Radically New U.S. Approach to High-Tech Research Urged
A presidential commission charged with finding a way for the United States to beat Japan in capturing a large share of the lucrative market for superconductor technology has recommended a radically new approach to promoting and funding high-technology research.
The commission’s key recommendation is the formation of a half-dozen consortiums, each made up of several private companies, a government research laboratory and a university laboratory. The federal government would fund the long-range research that the companies need but are poorly equipped to pursue alone. University facilities, by contrast, are adept at such efforts.
Researchers from each member of a consortium would work together toward making marketable products from the new technology.
Without the adoption of such an approach, the commission said in a report to President Reagan, U.S. industry “is unlikely to survive in what we believe will be a long-distance race” for prominence in the superconductor field.
The new superconductors are ceramic materials that, when cooled to about minus 238 degrees Fahrenheit, suddenly lose their resistance to carrying electricity. This resistance, which creates waste heat, makes electricity more expensive to generate, to transmit over wires and to store.
But the cooling process itself requires costly energy. The United States currently leads in the search for materials that become superconductors at warmer temperatures, making them cheaper to exploit.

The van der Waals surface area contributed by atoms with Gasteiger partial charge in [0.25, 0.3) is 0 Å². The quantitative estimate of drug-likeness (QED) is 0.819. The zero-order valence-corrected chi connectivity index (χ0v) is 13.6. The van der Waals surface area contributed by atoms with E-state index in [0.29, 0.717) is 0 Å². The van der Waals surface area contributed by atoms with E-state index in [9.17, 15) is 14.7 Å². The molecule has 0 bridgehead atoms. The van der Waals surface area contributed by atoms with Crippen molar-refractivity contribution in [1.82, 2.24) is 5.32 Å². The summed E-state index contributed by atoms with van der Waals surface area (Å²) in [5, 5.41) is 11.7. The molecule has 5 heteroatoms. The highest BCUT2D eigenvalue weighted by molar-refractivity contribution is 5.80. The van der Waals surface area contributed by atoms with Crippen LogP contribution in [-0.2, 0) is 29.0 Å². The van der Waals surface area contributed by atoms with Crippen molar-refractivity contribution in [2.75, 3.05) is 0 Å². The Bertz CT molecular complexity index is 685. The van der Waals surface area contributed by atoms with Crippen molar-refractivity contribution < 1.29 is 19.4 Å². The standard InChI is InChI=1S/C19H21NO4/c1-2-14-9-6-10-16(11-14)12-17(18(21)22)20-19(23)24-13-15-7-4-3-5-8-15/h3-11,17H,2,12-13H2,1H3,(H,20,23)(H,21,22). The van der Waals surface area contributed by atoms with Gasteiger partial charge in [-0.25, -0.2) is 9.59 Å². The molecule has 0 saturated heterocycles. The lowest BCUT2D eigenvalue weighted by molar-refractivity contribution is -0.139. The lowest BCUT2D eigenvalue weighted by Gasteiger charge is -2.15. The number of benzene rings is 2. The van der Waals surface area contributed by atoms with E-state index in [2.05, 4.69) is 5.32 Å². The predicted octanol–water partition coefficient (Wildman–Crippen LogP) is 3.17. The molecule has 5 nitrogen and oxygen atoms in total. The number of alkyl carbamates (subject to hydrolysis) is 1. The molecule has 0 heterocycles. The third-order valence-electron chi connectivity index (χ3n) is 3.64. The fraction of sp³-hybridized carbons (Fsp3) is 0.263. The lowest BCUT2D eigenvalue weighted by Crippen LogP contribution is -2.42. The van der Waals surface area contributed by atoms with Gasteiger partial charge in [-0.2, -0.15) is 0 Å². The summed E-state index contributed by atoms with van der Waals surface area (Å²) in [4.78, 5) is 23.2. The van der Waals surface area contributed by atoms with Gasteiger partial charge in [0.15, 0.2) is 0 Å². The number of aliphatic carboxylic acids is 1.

Among the new products envisioned with superconductors are super-efficient power transmission cables and faster computers. However, the report said some of the hopes for superconductivity are overblown. For example, magnetically levitated trains still may not be practical in spite of higher-temperature materials, said Ralph Gomory, the chairman of the panel and the chief scientist of International Business Machines Corp.
The proposed consortiums would close the gap between the short-term profit focus of industry laboratories and the long-term scientific focus of university laboratories, Gomory said.
Americans are probably “neck-and-neck” with the Japanese in basic scientific research on superconductivity, Gomory said.
But the report said that in terms of commercial applications, the Japanese effort is “better structured than the U.S. both for systematically developing new materials and for coupling these developments closely to industry.”
Gomory said important commercial applications are so far off that there is plenty of time for Americans to catch up.
“Everybody’s just out of the gate. Ahead or behind doesn’t matter. What matters is who’s better structured to run,” he said.